Fill’er up with ethanol
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TESS VIGELAND: Exxon Mobil and other oil companies have until tomorrow to stop using a fuel additive that pollutes groundwater. Instead, they’re blending gasoline with ethanol. The fuel is, in this country, mostly made from corn. Ethanol seems to be the new darling of Washington’s energy planning. But tough questions remain about its overall economic value. From South Dakota — home of the world’s only Corn Palace — Curt Nickisch looks at how ethanol has stalked its way into the nation’s energy mix.
CURT NIKISCH: Back in the 1980s, American farmers were going bankrupt right and left. Remember those Farm Aid concerts?
To survive, American farmers knew they needed more than benefit concerts. Ergo ethanol. Corn growers created another market for their crop by fermenting corn sugar into a fuel additive. Crop prices rebounded to the point where ethanol has became gospel in farm country. When politicians like President Bush talk about it here, it’s as good as kissing babies.
BUSH: It’s good public policy for America — it’s good for our air. It’s good for our economy, and it’s good for our national security.
Now with today’s high gas prices, ethanol is suddenly front and center coast to coast. Brian Jennings is vice-president of the American Coalition for Ethanol.
BRIAN JENNINGS: I never thought I’d see the day when you’d see someone pull an ear of corn out of a field and stick it in a gas tank in a television ad.
To come this far, ethanol needed a little help. Agribusiness interests got Congress to subsidize it at 51 cents per gallon. Some states do even more. And last year’s energy bill mandates doubling ethanol use in six years. Jennings says ethanol is good for the air and the country’s addiction to foreign oil.
JENNINGS: It’s a justifiable expense. It’s an expense that provides a significant return on investment.
Well, as Tess just said, Let’s do the numbers. Dennis Johnson has. He’s an economist at the University of South Dakota.
DENNIS JOHNSON: If we subsidized petunias to the extent of a hundred dollars per ounce for petunia nectar, we’d have farmers growing petunias. We would have petunia processing plants. We would get all kinds of economic activity with respect to that, too.
Sounds ridiculous, right? Well, Johnson says ethanol is hardly different. He says there is some environmental benefit and economic value in reducing demand for oil. But by Johnson’s calculations, ethanol deserves no more than 20 cents.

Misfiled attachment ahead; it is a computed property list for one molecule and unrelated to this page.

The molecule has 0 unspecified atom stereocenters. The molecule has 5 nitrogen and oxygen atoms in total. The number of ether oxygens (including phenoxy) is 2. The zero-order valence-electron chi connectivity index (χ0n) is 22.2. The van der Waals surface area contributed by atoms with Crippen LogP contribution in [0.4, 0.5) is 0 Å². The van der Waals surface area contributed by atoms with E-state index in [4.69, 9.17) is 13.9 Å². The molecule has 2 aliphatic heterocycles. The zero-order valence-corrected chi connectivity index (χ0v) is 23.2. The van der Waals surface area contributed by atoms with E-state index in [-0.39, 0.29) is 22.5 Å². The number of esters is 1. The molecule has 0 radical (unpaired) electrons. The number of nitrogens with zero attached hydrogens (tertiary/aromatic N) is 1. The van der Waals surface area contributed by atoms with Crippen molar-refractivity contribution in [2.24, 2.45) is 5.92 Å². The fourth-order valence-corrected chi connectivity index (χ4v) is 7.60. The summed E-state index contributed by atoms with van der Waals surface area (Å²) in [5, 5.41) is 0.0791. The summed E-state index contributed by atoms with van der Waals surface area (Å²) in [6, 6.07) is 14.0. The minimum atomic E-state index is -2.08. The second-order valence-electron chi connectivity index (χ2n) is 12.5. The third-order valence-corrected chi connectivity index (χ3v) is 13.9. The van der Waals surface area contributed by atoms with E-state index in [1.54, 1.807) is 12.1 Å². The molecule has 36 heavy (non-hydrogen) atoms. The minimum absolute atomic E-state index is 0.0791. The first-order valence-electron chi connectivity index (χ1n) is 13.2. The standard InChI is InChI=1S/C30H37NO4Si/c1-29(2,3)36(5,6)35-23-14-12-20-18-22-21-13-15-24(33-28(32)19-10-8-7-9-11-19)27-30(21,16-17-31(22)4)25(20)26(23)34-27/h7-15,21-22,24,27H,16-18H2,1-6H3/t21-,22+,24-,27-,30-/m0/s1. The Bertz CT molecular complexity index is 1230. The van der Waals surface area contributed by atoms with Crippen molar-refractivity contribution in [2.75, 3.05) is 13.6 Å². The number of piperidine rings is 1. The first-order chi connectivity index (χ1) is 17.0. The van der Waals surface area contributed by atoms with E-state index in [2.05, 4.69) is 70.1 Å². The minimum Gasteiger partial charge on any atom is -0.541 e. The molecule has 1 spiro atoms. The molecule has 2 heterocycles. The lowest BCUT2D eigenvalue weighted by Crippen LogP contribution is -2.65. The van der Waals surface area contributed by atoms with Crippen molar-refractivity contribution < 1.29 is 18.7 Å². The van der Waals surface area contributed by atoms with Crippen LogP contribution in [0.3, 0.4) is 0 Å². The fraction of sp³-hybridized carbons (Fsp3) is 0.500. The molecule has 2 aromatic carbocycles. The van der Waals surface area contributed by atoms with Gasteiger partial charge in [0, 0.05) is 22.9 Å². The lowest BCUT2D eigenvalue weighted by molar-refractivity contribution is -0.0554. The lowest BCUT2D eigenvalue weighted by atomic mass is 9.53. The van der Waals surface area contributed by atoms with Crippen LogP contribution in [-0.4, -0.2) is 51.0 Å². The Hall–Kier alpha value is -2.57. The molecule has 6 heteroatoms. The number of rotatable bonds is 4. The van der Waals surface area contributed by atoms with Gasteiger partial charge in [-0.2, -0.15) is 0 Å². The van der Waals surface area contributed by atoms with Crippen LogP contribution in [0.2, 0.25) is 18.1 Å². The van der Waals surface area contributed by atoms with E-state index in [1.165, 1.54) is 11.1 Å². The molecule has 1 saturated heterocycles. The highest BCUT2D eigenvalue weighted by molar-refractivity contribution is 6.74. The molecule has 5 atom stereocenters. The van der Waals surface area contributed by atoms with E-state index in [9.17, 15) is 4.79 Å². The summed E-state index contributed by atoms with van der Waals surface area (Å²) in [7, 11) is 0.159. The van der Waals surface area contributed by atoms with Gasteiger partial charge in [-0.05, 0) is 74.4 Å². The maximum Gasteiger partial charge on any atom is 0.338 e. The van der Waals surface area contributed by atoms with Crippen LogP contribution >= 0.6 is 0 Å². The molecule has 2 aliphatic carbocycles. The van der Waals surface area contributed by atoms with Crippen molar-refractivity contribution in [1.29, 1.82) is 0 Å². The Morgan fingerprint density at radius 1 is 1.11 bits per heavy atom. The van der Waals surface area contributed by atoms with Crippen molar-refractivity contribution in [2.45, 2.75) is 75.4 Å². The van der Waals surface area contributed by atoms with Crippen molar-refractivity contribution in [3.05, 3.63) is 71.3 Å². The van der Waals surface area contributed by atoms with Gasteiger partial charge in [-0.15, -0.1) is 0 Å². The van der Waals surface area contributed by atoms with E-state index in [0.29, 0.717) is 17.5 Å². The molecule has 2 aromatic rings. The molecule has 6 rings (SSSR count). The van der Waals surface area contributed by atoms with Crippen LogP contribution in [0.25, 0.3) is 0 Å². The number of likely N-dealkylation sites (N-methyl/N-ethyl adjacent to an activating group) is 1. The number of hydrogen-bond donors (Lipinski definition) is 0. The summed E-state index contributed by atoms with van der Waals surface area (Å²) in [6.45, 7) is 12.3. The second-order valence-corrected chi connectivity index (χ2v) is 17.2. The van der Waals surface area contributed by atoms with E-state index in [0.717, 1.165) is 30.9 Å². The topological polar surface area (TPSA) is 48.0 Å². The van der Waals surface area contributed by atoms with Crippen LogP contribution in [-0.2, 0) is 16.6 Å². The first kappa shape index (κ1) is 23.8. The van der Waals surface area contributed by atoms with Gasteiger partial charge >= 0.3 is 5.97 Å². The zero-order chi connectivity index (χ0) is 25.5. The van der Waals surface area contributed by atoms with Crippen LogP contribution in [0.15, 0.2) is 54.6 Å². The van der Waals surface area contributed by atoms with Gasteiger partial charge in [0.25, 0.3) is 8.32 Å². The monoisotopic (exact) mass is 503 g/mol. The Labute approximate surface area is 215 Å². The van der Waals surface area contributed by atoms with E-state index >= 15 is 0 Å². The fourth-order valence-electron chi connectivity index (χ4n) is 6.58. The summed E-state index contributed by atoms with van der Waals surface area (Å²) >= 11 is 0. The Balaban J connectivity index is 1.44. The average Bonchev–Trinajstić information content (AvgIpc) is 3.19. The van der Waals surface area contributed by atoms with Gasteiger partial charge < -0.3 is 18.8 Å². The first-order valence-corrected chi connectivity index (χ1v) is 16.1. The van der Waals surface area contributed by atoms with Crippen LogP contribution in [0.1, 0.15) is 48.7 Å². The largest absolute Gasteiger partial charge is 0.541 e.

JOHNSON: Every gallon, you’ve got between 30 and 70 cents too much subsidy. What that means is, that the country is a little poorer.
Another persistent question is ethanol’s energy return on investment. Earlier this year, Cal-Berkeley professor Alex Farrell published an analysis in the journal Science. He concluded corn-based ethanol yields only 10% to 20% more energy than it takes to make.
ALEX FARRELL: While there’s only a small gain in terms of total energy, the energy that’s used to make ethanol is mostly coming from natural gas and coal.
So corn-based ethanol replaces oil with a little less domestic coal and natural gas. But Farrell says there could be far more efficient ways to make ethanol.
Right now, when farmers harvest cornfields, only the kernels end up being used for ethanol. But researchers like Farrell hope to one day find ways to convert the entire plant, or even use native prairie grasses like switchgrass.
FARRELL: Going to a sustainable energy system, and using biofuels as part of that sustainable energy system, will almost certainly require a transition away from corn ethanol towards other crops.
Those technologies are years, if not decades, away. Some countries like Brazil make ethanol more efficiently right now from sugar cane. But American farmers say what’s the point in replacing foreign oil with foreign ethanol. So for now, American corn, although far from perfect, is king. Brian Jennings of the American Coalition for Ethanol makes no apologies.
JENNINGS: The cynics can say what they want. But we’ve earned the support in Congress and in the state legislatures. As the president would say: We’ve earned some political capital and we intend to use it. We need to use it!
And the industry is gearing up for that. Last week the giant corn processing company Archer Daniels Midland Company hired a former oil executive as CEO. One more sign that American farmers are staking a claim to your gas tank.
In Sioux Falls, South Dakota, I’m Curt Nickisch for Marketplace.
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